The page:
The building process in Henry Ward’s drawings and paintings is as easy to read as 1, 2, 3. For much of lockdown he could not get to his studio, but he had a shed in the garden. He would take the three strides from his back door and join the rest of the refugees from his house: a bicycle, tins of drying paints, food cans and a table waiting to know whether it is completely redundant or not.
In this dumping ground there was no room to make paintings, so he made drawings with paint. We start this show with a single Shed Painting (p15). It does not have a title. It is dated. It is like a leaf in diary, or a series of marks on a prison cell.
The second step is Ambush (p16). It is two paintings joined as one, a diptych. The right-hand painting is minding its daily business when a long comes a big welly and boots it. The greenish yellow blob creeps from the left-hand panel into the right. It is an ambush.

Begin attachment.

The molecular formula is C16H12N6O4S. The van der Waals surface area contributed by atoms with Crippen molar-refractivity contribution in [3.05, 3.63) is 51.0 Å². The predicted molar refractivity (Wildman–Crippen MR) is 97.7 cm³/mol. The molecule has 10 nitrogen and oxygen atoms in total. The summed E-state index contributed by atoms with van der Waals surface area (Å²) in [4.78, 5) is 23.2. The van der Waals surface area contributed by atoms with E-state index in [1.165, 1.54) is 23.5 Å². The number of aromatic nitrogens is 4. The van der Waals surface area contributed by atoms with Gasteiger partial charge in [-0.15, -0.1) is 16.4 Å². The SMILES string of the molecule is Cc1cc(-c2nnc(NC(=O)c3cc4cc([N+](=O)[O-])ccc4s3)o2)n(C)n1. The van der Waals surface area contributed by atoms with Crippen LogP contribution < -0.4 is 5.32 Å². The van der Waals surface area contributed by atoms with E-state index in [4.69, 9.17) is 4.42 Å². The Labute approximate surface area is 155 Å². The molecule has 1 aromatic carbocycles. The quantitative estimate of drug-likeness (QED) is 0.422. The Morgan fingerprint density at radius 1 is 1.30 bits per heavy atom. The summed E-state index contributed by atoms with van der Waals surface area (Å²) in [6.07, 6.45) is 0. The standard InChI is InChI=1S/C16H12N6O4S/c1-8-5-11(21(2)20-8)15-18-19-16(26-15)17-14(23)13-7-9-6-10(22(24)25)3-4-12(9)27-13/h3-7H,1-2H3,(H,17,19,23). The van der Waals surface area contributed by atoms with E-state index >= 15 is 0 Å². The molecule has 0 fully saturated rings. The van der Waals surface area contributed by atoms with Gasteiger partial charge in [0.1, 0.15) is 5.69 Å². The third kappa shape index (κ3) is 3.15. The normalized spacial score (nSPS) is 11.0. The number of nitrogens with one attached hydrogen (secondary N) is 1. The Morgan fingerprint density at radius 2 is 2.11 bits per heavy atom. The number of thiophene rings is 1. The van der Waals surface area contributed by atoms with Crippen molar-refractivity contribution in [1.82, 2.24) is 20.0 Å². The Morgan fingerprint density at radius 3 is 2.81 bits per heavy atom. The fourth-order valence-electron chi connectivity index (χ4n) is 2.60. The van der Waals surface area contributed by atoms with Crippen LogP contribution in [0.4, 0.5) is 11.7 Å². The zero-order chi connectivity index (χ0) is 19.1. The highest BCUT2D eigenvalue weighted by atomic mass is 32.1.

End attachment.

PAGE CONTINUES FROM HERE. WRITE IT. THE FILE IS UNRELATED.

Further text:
Sorry, I have forced the issue. To create the third step, we have three single paintings. The frst of these, Rattle (2018) (p19) goes right back to the beginning of the story, to a drawing of a rattle that Ward made as a child. No, this is not that precocious offering, but rather a reminder of a recollection of the time when he was literally making things out of play bricks and then knocking them down again. At the time of writing this, the third painting in this curator-made triptych was still in the process of being made. It is potentially a missing link. The process is ongoing. The second painting, though, is called Heap (2021) (p21). It is a pile of his vocabulary. It is as if he is celebrating getting back into the studio. He has escaped from the garden den. There it was as if he was practising the visual equivalent of musical scales. Now he is pushing and pulling them around together, as a wordsmith might do with an alphabet, syllables, words and phrases.